Everyone feels down, blue or sad occassionally, but these feelings usually pass off or resolve within a couple of days or so. When these feelings become prolonged and are accompanied by other symptoms, then it can be said as depression. World Health Organisation (WHO) defines depression as "a common mental disorder that presents with depressed mood, loss of interest or pleasure, feelings of guilt or low self-worth, disturbed sleep or appetite, low energy, and poor concentration."
When a person has a depressive disorder, it interferes with daily life, normal functioning, and causes pain for both the person with the disorder and those who care about him or her. Depression is a common but serious illness, and most who experience it need treatment to get better.
Many people with a depressive illness never seek treatment. But the vast majority, even those with the most severe depression, can get better with treatment. Intensive research into the illness has resulted in the development of medications, psychotherapies, and other methods to treat people with this disabling disorder.
Depression occurs just as commonly in developing countries like Malaysia as it does in other developed countries as well, with a lifetime occurence between 8% - 10%.
In 2006, WHO and World Bank assesed the level of disability that is brought about by this disorder and found that depression is the fourth most disabling disease in the world. It is also predicted to become the 2nd most disabling disease in the world by the year 2020. The World Health Organization also estimates that more people die from suicide than from Tuberculosis deaths in the Asia Pacific region. The most common cause for death by suicide is Depression.
Depression occurs more in women than in men in a ratio of 1:2. There are many postulates to this. Some of them include that women may be more willing to discuss their emotional issues and that women have hormonal changes that may increase the risk of depression. Men may self-medicate their depression with alcohol or drug use. Also the apathy that is accompanies depression often makes them not want to seek treatment or help.
What are the different forms of depression?
There are several forms of depressive disorders.
- Major depressive disorder and dysthymic disorder. Major depression is characterized by a combination of symptoms that interfere with a person's ability to work, sleep, study, eat, and enjoy once–pleasurable activities. It is disabling and prevents a person from functioning normally. It may occur only once in a person's lifetime, but more often, it recurs throughout a person's life.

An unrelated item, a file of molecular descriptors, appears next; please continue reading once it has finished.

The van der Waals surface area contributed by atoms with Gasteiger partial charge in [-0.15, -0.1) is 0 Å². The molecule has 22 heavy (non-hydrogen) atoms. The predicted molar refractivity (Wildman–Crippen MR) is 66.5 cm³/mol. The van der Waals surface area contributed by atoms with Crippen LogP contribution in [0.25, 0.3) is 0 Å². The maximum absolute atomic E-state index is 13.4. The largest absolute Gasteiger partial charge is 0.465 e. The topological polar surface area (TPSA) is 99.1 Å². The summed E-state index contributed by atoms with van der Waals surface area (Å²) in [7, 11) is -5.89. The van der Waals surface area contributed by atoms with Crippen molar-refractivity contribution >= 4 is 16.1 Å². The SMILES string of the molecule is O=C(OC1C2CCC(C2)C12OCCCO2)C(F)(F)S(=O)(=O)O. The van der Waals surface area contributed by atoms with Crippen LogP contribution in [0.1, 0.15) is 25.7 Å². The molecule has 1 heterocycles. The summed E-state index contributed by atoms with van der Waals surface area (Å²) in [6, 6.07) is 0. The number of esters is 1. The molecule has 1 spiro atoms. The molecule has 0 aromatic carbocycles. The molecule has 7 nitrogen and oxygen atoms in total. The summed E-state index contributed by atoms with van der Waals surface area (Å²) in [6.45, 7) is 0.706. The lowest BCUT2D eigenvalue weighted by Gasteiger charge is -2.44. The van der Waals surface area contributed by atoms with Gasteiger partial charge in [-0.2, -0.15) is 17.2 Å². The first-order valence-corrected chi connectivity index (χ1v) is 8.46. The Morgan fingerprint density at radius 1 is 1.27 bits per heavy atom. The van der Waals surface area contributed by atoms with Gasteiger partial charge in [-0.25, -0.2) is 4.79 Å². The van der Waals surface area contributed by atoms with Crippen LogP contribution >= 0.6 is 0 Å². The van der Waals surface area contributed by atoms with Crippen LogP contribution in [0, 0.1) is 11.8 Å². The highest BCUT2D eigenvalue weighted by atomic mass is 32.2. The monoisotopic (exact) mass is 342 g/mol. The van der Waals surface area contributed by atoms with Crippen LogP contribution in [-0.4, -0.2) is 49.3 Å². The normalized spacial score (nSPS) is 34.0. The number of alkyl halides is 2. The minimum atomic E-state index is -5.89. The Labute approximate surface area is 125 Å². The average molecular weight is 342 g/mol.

- Dysthymic disorder or dysthymia, is a prolonged (two years or longer) and less severe disorder than major depression. Here, the disorder may not be as disabling as major depression. People with dysthymia may experience one or more episodes of major depression during their lifetime (more oftenly multiple).
Some forms of depressive disorder exhibit slightly different characteristics than those described above, or they may develop under unique circumstances. However, not all scientists agree on how to characterize and define these forms of depression. They include:
- Psychotic depression, which occurs when a severe depressive illness is accompanied by some form of psychosis, hallucinations, and delusions.
- Postpartum depression - if a new mother develops a major depressive episode within one month after delivery. It is estimated that 10 to 15 percent of women experience postpartum depression after giving birth.
- Seasonal affective disorder (SAD) - is a depressive illness during the winter months, when there is less sunlight. Antidepressants and psychotherapy can reduce SAD symptoms, either alone or in combination with light therapy. It can also be treated with light therapy as a monotherapy, which is not as effective as combined therapy.
- Bipolar disorder, which is also known as manic-depressive illness, is characterized by cycling mood changes-from extreme highs (e.g., mania) to extreme lows (e.g., depression).
What are the symptoms of Depression?
Symptoms of depression differ in severity, frequency and duration from person to person.
- Persistant sad, anxious or "empty" feeling or low mood for a duration of more than 2 weeks
- Loss of interest and enjoyment in aspects of life and anhedonia. (Anhedonia is when a person is unable to find pleasure from activities, even from activities that were pleasurable before, such as hobbies).
- General feeling of tiredness, fatigue or lethargy.
- Changes in weight
- Loss of appetite or overeating
- Sleep disturbances
- Lack of interest in sex (decreased libido)
- Irritability, anxiety and confusion,
- Poor concentration,
- Feeling of loneliness, hopelessness
- Feelings of guit, uselessness, and worthlessness,
- Thoughts of death, suicidal thoughts and suicide attempt
- A variety of physical conditions like back pain, headaches, giddiness, gastic problems and chronic pain.